The three partners: Vinny Fodera, Jason DeSalvo, and Joey Lauricella.
Left: The Buckeye Burl Monarch’s
matching pickup covers.
Just across the water from the Statue of Liberty
and the picturesque Manhattan skyline sits
an anonymous-looking warehouse where some
of the most prestigious basses in the world are
crafted by hand. At 6,000 square feet, it’s a massive
step up from the 1,000-square-foot shop on
Avenue O where Fodera Guitars was born way
back in 1983, but it does have its drawbacks.
“[Super storm] Sandy hit us hard up here, but
luckily everyone in our factory and their families
are okay,” says Fodera partner Jason DeSalvo.
“We just started production again after a week
without power. Now we have power, but no
heat—it’s 36 degrees outside, 38 degrees inside!”
But neither temperatures nor economic
worries have seemed to slow Fodera. Here,
the priority is art over money, craftsmanship
over numbers, and tone before anything else.
Founders Vinny Fodera and Joey Lauricella
have approached things that way since they
met. Although they’ve been building custom
guitars and basses for 30 years now (they
also do small production batches), they’re
primarily known for their rumble machines.
And for many iconic bassists—including
Victor Wooten, Anthony Jackson, Janek
Gwizdala, and Oteil Burbridge—Fodera 4-,
5-, and 6-strings are the bass to own.
Bright Lights, Big City
“My life has been a series of these flash
moments,” says Fodera. “[When I was a kid],
the Beatles on Ed Sullivan hit me like a ton
of bricks and introduced me to rock ’n’ roll.
A couple of years later, I saw a neighborhood
kid sitting on his front stoop, strumming a
red electric guitar. This thing was so cool.
When I held it, something clicked, and I had
to have it. Even though he just bought it for
$15, I convinced him to sell it to me for $20.”
Fast-forward to 1975, when Fodera took
a part-time job as a stock runner back in
the days when physical stock-market tickets
were delivered around lower Manhattan.
While on one of those stocks runs, Fodera
noticed a flier for a 12-week class on classical-guitar construction. It was another light
switch moment. Not long after walking
into the class, he knew crafting guitars was
what he wanted to do.
“I think I was the only student who
really took the class seriously,” he says.
Instructor Thomas Humphrey—who later
built the Millennium guitar that’s now
licensed to C.F. Martin & Co. — could tell
the young Fodera showed genuine interest,
because he was the one who stayed
after class and asked a hundred questions.
Humphrey quickly took a liking to the
aspiring craftsman, who would come to
his shop after hours and on the weekends,
becoming more and more enthralled in the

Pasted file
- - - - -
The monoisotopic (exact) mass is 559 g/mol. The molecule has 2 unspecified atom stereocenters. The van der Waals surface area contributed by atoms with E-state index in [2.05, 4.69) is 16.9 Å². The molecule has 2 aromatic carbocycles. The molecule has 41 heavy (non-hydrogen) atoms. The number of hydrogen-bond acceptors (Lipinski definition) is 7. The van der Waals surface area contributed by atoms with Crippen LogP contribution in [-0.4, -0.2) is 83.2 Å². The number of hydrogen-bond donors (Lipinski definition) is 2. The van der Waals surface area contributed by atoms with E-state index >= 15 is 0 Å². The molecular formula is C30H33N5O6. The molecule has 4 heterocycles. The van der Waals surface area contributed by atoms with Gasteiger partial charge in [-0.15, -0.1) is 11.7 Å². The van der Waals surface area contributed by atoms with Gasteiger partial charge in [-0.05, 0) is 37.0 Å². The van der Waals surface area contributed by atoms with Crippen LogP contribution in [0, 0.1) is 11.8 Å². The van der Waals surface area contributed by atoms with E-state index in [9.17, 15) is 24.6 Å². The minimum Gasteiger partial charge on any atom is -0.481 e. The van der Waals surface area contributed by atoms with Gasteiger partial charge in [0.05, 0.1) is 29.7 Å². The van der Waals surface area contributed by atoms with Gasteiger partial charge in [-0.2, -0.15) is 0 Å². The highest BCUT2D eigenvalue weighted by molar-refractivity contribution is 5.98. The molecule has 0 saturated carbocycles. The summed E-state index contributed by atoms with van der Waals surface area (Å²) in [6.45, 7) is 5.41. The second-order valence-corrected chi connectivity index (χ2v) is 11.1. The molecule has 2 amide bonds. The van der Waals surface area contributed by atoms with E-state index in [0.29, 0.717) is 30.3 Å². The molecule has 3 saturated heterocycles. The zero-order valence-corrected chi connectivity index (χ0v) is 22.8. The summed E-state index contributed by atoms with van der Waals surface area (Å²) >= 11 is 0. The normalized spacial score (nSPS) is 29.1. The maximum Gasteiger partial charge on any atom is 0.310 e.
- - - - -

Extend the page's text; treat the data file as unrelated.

In yet another twist of fate, one of
Fodera’s school classmates had a friend
who’d just opened a small guitar shop in
Brooklyn. Knowing of Fodera’s new-found
passion, the classmate introduced him to
the owner—who happened to be the innovative
and highly influential bass builder
Stuart Spector. After taking a tour of the
shop, the young (and very nervous) Fodera
humbly asked Spector for a job doing
anything—sweeping, toilet cleaning …
whatever. Two weeks later, Spector called
and asked if he knew how to cut mother-of-pearl
for headstock logos. Though he had
no experience with it, Fodera didn’t hesitate.
“Absolutely,” he replied. He then asked
Spector to cut one so he could observe the
process. The astute future luthier landed the
gig, and the part-time work soon moved
into full-time production. Thus began his
Spector’s shop was part of a woodworking
co-op made up of fledgling furniture
designers and craftsmen. Astonishingly,
under one single roof were such bass luminaries
as Spector, Ken Smith, Fodera, and
a young furniture designer named Ned
Steinberger, who eventually designed one of
the most unique basses of the last 40 years.
In a short time, Fodera became the primary
builder at Spector, making basses for the
likes of Jack Bruce and Gene Simmons.
Eventually, Spector had an offer to work for
Ken Smith, and though it was a difficult
decision he did make the move. He crafted
about 100 basses for Smith.
At the same time, Joey Lauricella, a
professional local bassist and sales rep, saw
someone come out of the anonymous shop
with a gig bag. Out of curiosity, Varicella
popped in, introduced himself, and became
friends with Fodera. In the process, he discovered
that the Ken Smith basses he’d been
selling were made in that very neighborhood.
Lauricella convinced his new friend
to partner up, and before long they made a
deal with Smith to build basses in exchange
for eventual ownership of the tiny Avenue O
shop. Fodera Guitars had spread its wings.